What Is a Compelling Reason to Buy?
A compelling reason to buy is not an elevator pitch (although it should be): Sales thinks of an elevator pitch as explaining what the product does, whereas a compelling reason to buy explains the benefit that the target audience will realize with your product. And, as the name implies, it is a more compelling way to capture interest.
The concepts behind a compelling reason to buy can be found in Geoffrey Moore's product development and marketing standard, Crossing the Chasm. I've simplified those concepts to create an easy exercise that I use with clients—whether startups that need go-to-market messaging to enterprises that have lost their focus. The exercise ensures that any messaging I create will help capture the attention of the target audience.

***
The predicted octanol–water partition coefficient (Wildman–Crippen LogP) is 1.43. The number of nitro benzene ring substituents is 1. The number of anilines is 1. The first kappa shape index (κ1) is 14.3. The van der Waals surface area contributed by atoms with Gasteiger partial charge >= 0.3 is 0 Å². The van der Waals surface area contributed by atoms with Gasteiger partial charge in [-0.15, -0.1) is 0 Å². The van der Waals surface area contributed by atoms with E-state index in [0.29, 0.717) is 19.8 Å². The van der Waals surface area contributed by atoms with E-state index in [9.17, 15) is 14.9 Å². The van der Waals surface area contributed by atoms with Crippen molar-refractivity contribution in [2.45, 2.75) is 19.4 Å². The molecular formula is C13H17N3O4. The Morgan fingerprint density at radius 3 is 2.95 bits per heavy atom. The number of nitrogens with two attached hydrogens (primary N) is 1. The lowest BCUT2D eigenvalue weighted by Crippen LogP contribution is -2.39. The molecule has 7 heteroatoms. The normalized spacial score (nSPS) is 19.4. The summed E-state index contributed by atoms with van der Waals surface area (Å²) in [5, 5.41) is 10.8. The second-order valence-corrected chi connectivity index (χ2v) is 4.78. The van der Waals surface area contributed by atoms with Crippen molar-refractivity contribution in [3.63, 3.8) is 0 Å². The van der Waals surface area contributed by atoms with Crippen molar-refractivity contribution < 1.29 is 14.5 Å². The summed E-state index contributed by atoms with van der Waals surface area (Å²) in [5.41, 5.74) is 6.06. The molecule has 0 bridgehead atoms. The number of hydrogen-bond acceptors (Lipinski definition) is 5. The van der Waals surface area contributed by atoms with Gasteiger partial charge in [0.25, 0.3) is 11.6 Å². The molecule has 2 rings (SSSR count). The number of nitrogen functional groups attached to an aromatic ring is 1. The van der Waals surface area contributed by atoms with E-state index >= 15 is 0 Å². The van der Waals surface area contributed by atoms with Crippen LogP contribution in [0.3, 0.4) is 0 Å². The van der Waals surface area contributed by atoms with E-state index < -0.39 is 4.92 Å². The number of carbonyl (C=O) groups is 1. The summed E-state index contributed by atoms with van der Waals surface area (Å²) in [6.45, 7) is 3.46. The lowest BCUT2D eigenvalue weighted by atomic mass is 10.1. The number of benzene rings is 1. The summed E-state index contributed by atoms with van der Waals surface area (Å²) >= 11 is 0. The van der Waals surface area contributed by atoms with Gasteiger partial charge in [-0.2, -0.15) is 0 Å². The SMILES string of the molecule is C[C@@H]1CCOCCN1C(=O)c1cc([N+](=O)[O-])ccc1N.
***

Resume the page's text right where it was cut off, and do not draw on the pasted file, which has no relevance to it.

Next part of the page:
Why You Need a Compelling Reason to Buy
Without a compelling reason to buy, a potential buyer is left having to try to make sense of what your product does and how it can help solve their problems. In our busy world, that takes too much work and will often result in missed opportunities because the prospect doesn't have the time or the right information to connect the dots.
You need to do the work for them and make it crystal clear how your solution can make a positive impact on their day-to-day life.
For many companies, it's a matter of putting themselves in the shoes of the buyer, figuring out their burning problems, and matching up your solution to how it solves those pains. For some startups, this is a much more critical exercise in determining if your product can sell. You can't make a business a success if your solution is a "nice to have." If you are a startup founder or someone looking to work at a startup, make sure there is a compelling reason to buy that matches up to a burning pain that makes companies reallocate their budgets.
How to Create a Compelling Reason to Buy
Take the first step (it's free).
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